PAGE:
Incidentally, it is no surprise that one of Smyths’ SEO specialists is described on the LinkedIn profile: “[implementing] Systems to ensure that all departments are SEO aware of all website content ”. It is precisely this organizational awareness of SEO that is vital in ecommerce businesses that is becoming more common in other sectors where online penetration is increasing.

At FMCG, there are companies that are re-calibrating their ecommerce product portfolios to better suit not only online buyer preferences, but the way buyers search on platforms like Amazon. In the pharmaceutical industry, I spoke to the owner of a performance marketing agency who said that some companies have developed great strategies over large consulting firms but recently realized they needed to work on their SEO and information architecture (all from help in the case of paywalls to the optimization of landing pages) in order to maximize online visibility.

Usability means trust

SEO was generally important in the pandemic when the store went online for obvious reasons, but also for certain use cases like “schema markup” to allow retailers to accurately display information including product availability (in stock / out of stock) and Shipping information in the search results.

There is also the potential for SEO and content architecture expertise to become even more important depending on how Google launches its Page Experience update. The update will start this month by considering aspects of page loading in search rankings (such as speed and layout). This reinforces the already rather explicit connection between UX and ranking, usability and availability.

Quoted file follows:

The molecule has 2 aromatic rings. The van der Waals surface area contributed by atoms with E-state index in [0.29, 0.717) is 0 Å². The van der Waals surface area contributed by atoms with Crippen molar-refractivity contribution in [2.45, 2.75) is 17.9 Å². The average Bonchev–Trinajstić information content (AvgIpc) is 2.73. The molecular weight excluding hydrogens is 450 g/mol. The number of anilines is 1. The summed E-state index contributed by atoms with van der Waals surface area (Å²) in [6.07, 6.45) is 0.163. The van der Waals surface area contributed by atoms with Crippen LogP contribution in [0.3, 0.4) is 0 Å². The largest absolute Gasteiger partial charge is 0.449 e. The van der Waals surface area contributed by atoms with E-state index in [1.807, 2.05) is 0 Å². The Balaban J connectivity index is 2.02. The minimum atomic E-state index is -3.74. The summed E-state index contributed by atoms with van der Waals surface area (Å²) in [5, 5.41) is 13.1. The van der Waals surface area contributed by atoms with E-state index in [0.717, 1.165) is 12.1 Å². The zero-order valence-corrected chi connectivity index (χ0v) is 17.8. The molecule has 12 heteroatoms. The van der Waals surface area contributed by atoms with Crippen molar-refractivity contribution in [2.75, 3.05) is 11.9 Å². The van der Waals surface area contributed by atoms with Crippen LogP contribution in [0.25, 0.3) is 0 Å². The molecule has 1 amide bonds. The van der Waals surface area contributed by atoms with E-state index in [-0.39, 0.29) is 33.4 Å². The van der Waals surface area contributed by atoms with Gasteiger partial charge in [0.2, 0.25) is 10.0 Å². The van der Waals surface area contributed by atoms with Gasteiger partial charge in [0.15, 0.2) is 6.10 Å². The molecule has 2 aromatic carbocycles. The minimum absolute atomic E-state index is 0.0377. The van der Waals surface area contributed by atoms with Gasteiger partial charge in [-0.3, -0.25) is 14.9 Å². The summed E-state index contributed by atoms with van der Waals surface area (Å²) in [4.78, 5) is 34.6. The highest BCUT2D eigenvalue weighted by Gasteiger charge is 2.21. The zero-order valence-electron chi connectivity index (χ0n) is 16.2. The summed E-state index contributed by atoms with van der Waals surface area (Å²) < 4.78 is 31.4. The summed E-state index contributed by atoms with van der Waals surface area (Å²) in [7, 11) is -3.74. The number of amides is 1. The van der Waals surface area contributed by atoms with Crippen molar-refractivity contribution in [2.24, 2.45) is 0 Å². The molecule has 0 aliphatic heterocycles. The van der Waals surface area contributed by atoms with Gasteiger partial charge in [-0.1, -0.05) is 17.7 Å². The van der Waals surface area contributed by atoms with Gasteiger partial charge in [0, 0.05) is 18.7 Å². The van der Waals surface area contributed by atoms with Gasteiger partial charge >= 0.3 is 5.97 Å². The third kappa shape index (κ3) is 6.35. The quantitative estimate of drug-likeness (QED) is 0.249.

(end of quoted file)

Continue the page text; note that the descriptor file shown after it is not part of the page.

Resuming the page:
As mentioned, if we get search engine results pages that highlight usable sites (with some sort of badge) we could be pretty bogged down. Great UX is a big part of consumer confidence, something that will be on the agenda when new demographics go online. Cheryl Calverley, CEO of Eve Sleep, said at last year’s Econsultancy Live: “The wise consumer will have very different expectations of this e-commerce space.”

And beyond customer trust, brands that get UX right naturally have a huge advantage when it comes to accessibility. Up to 40% of UK households have at least one disabled person – designing for these users is likely to bring additional benefits in terms of search visibility but also conversion for all users.

So SEO is more about credibility and authority, but also about what your customers want, not dark art.

There are, of course, some caveats here. What we are talking about is generally most relevant to generic searches. In branding, even if you have a crappy website, as a big brand, you’re likely to rank high in organic results, even though you may be suffering from poor conversion. As Helen Edwards put it so eloquently in a recent Marketing Week column: “Digital is a downstream discipline”. No brand will be successful through pure optimization or website experience.

But only a decade since Econsultancy launched its Jump Conference to enable the industry to grapple with this newfangled “joined-up marketing”, we’ve got to a point where “everything fits together”, through many online – and offline channels, is simply part of life. That’s why the all-encompassing concept of the customer experience caught the imagination. (Boring industry trivia: Jump was one of four events that eventually became the Festival of Marketing).

Taking the time to understand metatags, site structure, and performance – even canonicals and schemas – isn’t just for the enthusiast. SEO offers long-term value and, as Econsultancy’s Ashley Friedlein puts it in the contrarianism of Bothism, marketing is now “for both people and machines.”

Econsultancy offers e-learning, live learning online workshops and skill mapping in the areas of digital, marketing and e-commerce.